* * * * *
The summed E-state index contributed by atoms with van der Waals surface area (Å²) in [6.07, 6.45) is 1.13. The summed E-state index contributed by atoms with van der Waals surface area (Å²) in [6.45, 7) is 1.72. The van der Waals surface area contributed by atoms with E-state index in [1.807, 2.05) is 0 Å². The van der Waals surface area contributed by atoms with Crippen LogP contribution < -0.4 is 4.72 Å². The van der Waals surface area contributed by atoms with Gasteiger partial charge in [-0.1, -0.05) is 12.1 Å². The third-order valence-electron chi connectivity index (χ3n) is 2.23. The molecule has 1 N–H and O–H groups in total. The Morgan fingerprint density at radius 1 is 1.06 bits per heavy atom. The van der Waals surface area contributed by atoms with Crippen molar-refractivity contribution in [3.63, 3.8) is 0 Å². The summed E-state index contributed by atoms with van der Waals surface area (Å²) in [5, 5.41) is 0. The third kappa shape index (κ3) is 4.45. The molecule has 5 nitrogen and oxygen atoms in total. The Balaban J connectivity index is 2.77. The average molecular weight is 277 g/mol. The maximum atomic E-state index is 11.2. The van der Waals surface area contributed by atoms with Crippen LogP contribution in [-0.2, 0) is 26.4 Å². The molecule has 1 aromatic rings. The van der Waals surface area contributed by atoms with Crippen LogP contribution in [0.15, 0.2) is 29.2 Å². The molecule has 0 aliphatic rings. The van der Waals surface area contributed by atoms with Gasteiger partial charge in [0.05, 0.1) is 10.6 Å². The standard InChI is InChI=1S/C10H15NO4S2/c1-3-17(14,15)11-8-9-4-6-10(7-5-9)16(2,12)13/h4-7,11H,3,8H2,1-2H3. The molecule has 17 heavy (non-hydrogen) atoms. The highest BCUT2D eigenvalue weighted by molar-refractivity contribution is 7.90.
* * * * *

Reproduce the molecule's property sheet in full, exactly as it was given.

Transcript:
The summed E-state index contributed by atoms with van der Waals surface area (Å²) in [6.07, 6.45) is 1.13. The summed E-state index contributed by atoms with van der Waals surface area (Å²) in [6.45, 7) is 1.72. The van der Waals surface area contributed by atoms with E-state index in [1.807, 2.05) is 0 Å². The van der Waals surface area contributed by atoms with Crippen LogP contribution < -0.4 is 4.72 Å². The van der Waals surface area contributed by atoms with Gasteiger partial charge in [-0.1, -0.05) is 12.1 Å². The third-order valence-electron chi connectivity index (χ3n) is 2.23. The molecule has 1 N–H and O–H groups in total. The Morgan fingerprint density at radius 1 is 1.06 bits per heavy atom. The van der Waals surface area contributed by atoms with Crippen molar-refractivity contribution in [3.63, 3.8) is 0 Å². The summed E-state index contributed by atoms with van der Waals surface area (Å²) in [5, 5.41) is 0. The third kappa shape index (κ3) is 4.45. The molecule has 5 nitrogen and oxygen atoms in total. The Balaban J connectivity index is 2.77. The average molecular weight is 277 g/mol. The maximum atomic E-state index is 11.2. The van der Waals surface area contributed by atoms with Crippen LogP contribution in [-0.2, 0) is 26.4 Å². The molecule has 1 aromatic rings. The van der Waals surface area contributed by atoms with Crippen LogP contribution in [0.15, 0.2) is 29.2 Å². The molecule has 0 aliphatic rings. The van der Waals surface area contributed by atoms with Gasteiger partial charge in [0.05, 0.1) is 10.6 Å². The standard InChI is InChI=1S/C10H15NO4S2/c1-3-17(14,15)11-8-9-4-6-10(7-5-9)16(2,12)13/h4-7,11H,3,8H2,1-2H3. The molecule has 17 heavy (non-hydrogen) atoms. The highest BCUT2D eigenvalue weighted by molar-refractivity contribution is 7.90.